BBC opens public consulting on plan to make content available on iPlayer for 12 months

Have your say on the future of the iPlayer

LONDON, ENGLAND - AUGUST 02:  In this photo illustration, the BBC iPlayer app is displayed on a laptop screen on August 2, 2016 in London, England. The BBC has announced that iPlayer users will have to pay a 145GBP TV licence fee from 1 September.  (Photo Illustration by Carl Court/Getty Images)

BBC programmes may soon be available to watch on iPlayer for up to 12 months, if a proposed plan to “reflect changing audience expectations” in the on demand service goes ahead.


The Beeb has opened up public consultation on the plan as they seek to transform their iPlayer platform “from a catch-up and linear TV service into a destination for our audiences, where the BBC’s programmes will be available for longer, both for individual programmes and box sets.”

In other words, somewhere that’ll have a better chance at competing with increased competition from American streamers like Netflix and Amazon, which have deep pockets and have supercharged their output in recent years, as well as keep in line with rival UK broadcasters like Sky and Channel 4.

The three focal points of the BBC’s plan are to

  • Make new shows available for up to a year
  • Add complete series box sets of new and returning series
  • Add more archive content

As broadcasting regulator Ofcom sees these proposals as a material change to the public service provided by the BBC, the corporation will undertake a Public Interest Test to determine the value of this change and the impact it may have on its competition.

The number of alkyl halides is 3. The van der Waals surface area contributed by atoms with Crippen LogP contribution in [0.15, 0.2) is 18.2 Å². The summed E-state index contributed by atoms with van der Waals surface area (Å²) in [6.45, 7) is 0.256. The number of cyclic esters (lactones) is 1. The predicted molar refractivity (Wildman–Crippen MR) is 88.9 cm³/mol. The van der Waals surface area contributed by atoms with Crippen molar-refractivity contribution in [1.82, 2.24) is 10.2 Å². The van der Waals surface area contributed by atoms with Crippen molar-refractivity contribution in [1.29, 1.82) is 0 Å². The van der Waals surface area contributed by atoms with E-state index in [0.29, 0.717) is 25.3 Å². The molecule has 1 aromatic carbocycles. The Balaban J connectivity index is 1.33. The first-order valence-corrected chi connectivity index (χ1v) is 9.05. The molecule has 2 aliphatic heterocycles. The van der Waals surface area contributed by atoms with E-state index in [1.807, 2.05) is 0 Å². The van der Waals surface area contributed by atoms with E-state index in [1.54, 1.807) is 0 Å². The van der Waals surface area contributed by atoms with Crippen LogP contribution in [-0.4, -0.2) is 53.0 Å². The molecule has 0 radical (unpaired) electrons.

You can have your say by downloading the public interest consultation document here, and responding to the questions posed by either emailing or writing to BBC Corporate Affairs, Room 5045, BBC Broadcasting House, Portland Place, London, W1A 1AA.


See below for the questions posed in the consultation form in their entirety:

QUESTION 1: What do you think about the potential public value of our proposals for enhanced availability of BBC content, including the extent to which our proposals contribute to the BBC’s mission to serve all audiences through the provision of high quality and distinctive output and services which informs, educates and entertains?

QUESTION 2: What do you think about the benefit to consumers who will use the service, as well as wider potential social and cultural impacts?

QUESTION 3: What impact (positive or negative) do you think our proposals on enhanced availability might have on fair and effective competition?

QUESTION 4: Are there any steps you think we could take to minimise any potential negative effects on fair and effective competition or to promote potential positive impacts?